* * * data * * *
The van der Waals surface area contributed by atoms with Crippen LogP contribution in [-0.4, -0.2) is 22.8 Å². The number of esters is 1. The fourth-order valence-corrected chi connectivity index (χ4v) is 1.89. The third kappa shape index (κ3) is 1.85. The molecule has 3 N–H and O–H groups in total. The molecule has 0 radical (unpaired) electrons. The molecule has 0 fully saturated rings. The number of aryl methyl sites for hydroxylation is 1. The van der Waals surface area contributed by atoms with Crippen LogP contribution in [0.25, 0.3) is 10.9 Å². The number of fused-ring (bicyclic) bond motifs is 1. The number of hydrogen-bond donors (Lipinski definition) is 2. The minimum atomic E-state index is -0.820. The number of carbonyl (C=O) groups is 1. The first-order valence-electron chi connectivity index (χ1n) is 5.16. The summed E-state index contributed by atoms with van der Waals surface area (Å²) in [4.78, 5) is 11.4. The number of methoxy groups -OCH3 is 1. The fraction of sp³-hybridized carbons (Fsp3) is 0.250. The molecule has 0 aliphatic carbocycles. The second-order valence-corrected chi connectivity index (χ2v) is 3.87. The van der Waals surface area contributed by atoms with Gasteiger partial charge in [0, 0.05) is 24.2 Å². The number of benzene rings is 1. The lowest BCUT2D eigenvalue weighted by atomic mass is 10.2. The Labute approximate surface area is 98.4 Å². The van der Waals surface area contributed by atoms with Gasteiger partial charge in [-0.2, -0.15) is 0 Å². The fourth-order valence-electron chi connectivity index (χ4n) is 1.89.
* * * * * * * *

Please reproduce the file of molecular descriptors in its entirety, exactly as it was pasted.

The van der Waals surface area contributed by atoms with Crippen LogP contribution in [-0.4, -0.2) is 22.8 Å². The number of esters is 1. The fourth-order valence-corrected chi connectivity index (χ4v) is 1.89. The third kappa shape index (κ3) is 1.85. The molecule has 3 N–H and O–H groups in total. The molecule has 0 radical (unpaired) electrons. The molecule has 0 fully saturated rings. The number of aryl methyl sites for hydroxylation is 1. The van der Waals surface area contributed by atoms with Crippen LogP contribution in [0.25, 0.3) is 10.9 Å². The number of fused-ring (bicyclic) bond motifs is 1. The number of hydrogen-bond donors (Lipinski definition) is 2. The minimum atomic E-state index is -0.820. The number of carbonyl (C=O) groups is 1. The first-order valence-electron chi connectivity index (χ1n) is 5.16. The summed E-state index contributed by atoms with van der Waals surface area (Å²) in [4.78, 5) is 11.4. The number of methoxy groups -OCH3 is 1. The fraction of sp³-hybridized carbons (Fsp3) is 0.250. The molecule has 0 aliphatic carbocycles. The second-order valence-corrected chi connectivity index (χ2v) is 3.87. The van der Waals surface area contributed by atoms with Gasteiger partial charge in [0, 0.05) is 24.2 Å². The number of benzene rings is 1. The lowest BCUT2D eigenvalue weighted by atomic mass is 10.2. The Labute approximate surface area is 98.4 Å². The van der Waals surface area contributed by atoms with Gasteiger partial charge in [-0.2, -0.15) is 0 Å². The fourth-order valence-electron chi connectivity index (χ4n) is 1.89.